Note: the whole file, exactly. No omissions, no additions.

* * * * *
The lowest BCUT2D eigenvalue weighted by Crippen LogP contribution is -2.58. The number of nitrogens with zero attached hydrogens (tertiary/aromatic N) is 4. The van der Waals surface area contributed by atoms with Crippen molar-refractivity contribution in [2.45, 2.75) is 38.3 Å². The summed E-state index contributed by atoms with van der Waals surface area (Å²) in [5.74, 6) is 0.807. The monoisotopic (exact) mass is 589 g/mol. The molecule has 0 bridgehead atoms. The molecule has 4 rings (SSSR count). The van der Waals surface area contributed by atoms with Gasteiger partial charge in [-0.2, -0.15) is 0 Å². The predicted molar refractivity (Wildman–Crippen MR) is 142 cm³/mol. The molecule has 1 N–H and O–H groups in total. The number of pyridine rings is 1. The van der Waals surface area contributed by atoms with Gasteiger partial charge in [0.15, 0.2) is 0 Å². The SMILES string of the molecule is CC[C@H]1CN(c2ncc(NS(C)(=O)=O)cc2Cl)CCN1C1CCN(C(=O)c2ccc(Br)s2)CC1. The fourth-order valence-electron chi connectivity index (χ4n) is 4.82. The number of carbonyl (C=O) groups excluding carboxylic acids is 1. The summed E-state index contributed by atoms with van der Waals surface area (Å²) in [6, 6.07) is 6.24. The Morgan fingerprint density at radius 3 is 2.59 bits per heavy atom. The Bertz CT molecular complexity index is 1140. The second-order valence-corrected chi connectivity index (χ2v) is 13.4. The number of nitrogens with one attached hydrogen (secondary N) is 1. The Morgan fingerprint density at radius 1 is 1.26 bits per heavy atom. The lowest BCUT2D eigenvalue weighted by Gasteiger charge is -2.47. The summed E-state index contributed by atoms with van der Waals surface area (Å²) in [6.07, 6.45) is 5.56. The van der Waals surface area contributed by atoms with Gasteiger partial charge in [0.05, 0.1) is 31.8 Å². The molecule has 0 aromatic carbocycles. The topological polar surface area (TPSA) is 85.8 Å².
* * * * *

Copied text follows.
The lowest BCUT2D eigenvalue weighted by Crippen LogP contribution is -2.58. The number of nitrogens with zero attached hydrogens (tertiary/aromatic N) is 4. The van der Waals surface area contributed by atoms with Crippen molar-refractivity contribution in [2.45, 2.75) is 38.3 Å². The summed E-state index contributed by atoms with van der Waals surface area (Å²) in [5.74, 6) is 0.807. The monoisotopic (exact) mass is 589 g/mol. The molecule has 0 bridgehead atoms. The molecule has 4 rings (SSSR count). The van der Waals surface area contributed by atoms with Gasteiger partial charge in [-0.2, -0.15) is 0 Å². The predicted molar refractivity (Wildman–Crippen MR) is 142 cm³/mol. The molecule has 1 N–H and O–H groups in total. The number of pyridine rings is 1. The van der Waals surface area contributed by atoms with Gasteiger partial charge in [0.15, 0.2) is 0 Å². The SMILES string of the molecule is CC[C@H]1CN(c2ncc(NS(C)(=O)=O)cc2Cl)CCN1C1CCN(C(=O)c2ccc(Br)s2)CC1. The fourth-order valence-electron chi connectivity index (χ4n) is 4.82. The number of carbonyl (C=O) groups excluding carboxylic acids is 1. The summed E-state index contributed by atoms with van der Waals surface area (Å²) in [6, 6.07) is 6.24. The Morgan fingerprint density at radius 3 is 2.59 bits per heavy atom. The Bertz CT molecular complexity index is 1140. The second-order valence-corrected chi connectivity index (χ2v) is 13.4. The number of nitrogens with one attached hydrogen (secondary N) is 1. The Morgan fingerprint density at radius 1 is 1.26 bits per heavy atom. The lowest BCUT2D eigenvalue weighted by Gasteiger charge is -2.47. The summed E-state index contributed by atoms with van der Waals surface area (Å²) in [6.07, 6.45) is 5.56. The van der Waals surface area contributed by atoms with Gasteiger partial charge in [0.05, 0.1) is 31.8 Å². The molecule has 0 aromatic carbocycles. The topological polar surface area (TPSA) is 85.8 Å².